Ex-Pfizer oncology R&D lead lands at Fierce 15 winner Vividion Therapeutics

Pfizer building
Vividion gains a new chief scientific officer, but Pfizer loses its longtime cancer R&D leader. (Tracy Staton)

Pfizer’s former longtime cancer research head Robert Abraham, Ph.D., has become the new chief scientific officer at a San Diego biotech after leaving the Big Pharma last year.

He moves over to 2017 Fierce 15 winner Vividion Therapeutics, a biotech looking to increase the number of proteins small molecules can target. Last April, it got off an $82 million series B financing round.

Its platform is based on the work of Benjamin Cravatt, Phil Baran and Jin-Quan Yu at the Scripps Research Institute and is designed to identify new sites in the proteome—which is distinct in each cell—that can be drugged.

FREE DAILY NEWSLETTER

Like this story? Subscribe to FierceBiotech!

Biopharma is a fast-growing world where big ideas come along every day. Our subscribers rely on FierceBiotech as their must-read source for the latest news, analysis and data in the world of biotech and pharma R&D. Sign up today to get biotech news and updates delivered to your inbox and read on the go.

Vividion spun out of Scripps back in 2017; it’s still pretty quiet on specifics of its pipeline, but it's looking to work on cancer and immunology through its selective small-molecule therapeutic platform.

RELATED: FierceBiotech's 2017 Fierce 15 | Vividion Therapeutics

Abraham will now help lead these efforts. It’s a major get for the small biotech and will likely be a bit of a culture shock for Abraham, who joins Vividion from a 10-year tenure at Pfizer where he most recently served as senior vice president and group head, oncology R&D.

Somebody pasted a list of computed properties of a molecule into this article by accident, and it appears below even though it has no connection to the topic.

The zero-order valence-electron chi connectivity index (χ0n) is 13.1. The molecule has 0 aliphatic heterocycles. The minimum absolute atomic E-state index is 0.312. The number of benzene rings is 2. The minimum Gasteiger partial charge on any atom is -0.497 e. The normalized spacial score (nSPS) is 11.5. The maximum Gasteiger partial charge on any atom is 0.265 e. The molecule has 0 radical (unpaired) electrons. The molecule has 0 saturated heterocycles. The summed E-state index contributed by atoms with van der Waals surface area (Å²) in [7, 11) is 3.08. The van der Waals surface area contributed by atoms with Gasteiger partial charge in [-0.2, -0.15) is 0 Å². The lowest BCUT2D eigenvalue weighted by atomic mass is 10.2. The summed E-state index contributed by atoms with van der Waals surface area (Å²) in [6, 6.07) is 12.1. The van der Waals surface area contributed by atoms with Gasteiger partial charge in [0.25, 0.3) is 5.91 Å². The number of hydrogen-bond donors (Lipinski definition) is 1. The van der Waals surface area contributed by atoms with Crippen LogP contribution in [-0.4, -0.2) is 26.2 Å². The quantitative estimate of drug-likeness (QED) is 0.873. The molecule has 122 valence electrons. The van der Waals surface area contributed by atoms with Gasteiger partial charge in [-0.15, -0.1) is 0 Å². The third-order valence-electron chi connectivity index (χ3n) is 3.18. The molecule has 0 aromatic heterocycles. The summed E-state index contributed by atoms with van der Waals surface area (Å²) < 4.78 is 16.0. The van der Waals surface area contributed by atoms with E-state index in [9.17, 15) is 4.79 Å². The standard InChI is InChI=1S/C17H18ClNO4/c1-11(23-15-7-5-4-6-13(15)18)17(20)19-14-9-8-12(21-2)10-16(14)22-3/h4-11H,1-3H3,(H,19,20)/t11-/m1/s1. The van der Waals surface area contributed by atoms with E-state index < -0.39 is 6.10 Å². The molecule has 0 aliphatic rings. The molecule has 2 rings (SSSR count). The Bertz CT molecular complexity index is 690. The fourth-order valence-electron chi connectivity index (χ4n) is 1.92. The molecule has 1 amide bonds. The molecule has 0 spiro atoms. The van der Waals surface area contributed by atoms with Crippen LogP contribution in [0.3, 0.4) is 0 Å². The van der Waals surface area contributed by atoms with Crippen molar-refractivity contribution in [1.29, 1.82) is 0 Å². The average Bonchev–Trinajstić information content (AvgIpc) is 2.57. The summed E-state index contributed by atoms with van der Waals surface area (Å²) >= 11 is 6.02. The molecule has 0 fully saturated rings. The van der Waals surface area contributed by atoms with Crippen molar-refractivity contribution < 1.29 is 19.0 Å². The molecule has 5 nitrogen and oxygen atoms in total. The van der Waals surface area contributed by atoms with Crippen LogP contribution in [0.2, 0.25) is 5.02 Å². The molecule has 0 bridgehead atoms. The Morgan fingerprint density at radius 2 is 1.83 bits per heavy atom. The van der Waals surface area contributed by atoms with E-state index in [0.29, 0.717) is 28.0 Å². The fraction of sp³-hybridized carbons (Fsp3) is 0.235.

He "retired" from Pfizer last year, and was replaced by Calico's Jeff Settleman, Ph.D. last July.

“We are delighted to have Bob join the Vividion family. His deep scientific expertise and experience managing a large and complex portfolio at Pfizer will help us successfully advance our broad and promising pipeline of selective small molecule programs,” said Diego Miralles, CEO of Vividion.

“Our proprietary platform has generated a diverse portfolio addressing several highly sought-after targets in the areas of oncology and immunology, and we look forward to leveraging Bob's insights as we create the small molecules of the future.”

“I am extremely excited to join the exceptionally talented and innovative team at Vividion," added Abraham.

“The success the company has had in generating and progressing multiple compelling programs over such a short period of time is impressive. I look forward to helping Vividion realize the full potential of its technology platform to deliver highly differentiated, impactful medicines to patients.”

Suggested Articles

Wedding Five Prime Therapeutics’ cabiralizumab to Bristol-Myers Squibb’s checkpoint inhibitor Opdivo has proved to be a bust in pancreatic cancer.

In an SEC filing, Baxter International disclosed that it may have overstated its income over multiple years, inflating it by about $276 million.

The FDA has given Grail a green light to conduct the interventional study, and it has begun enrolling participants through the company’s R&D partners.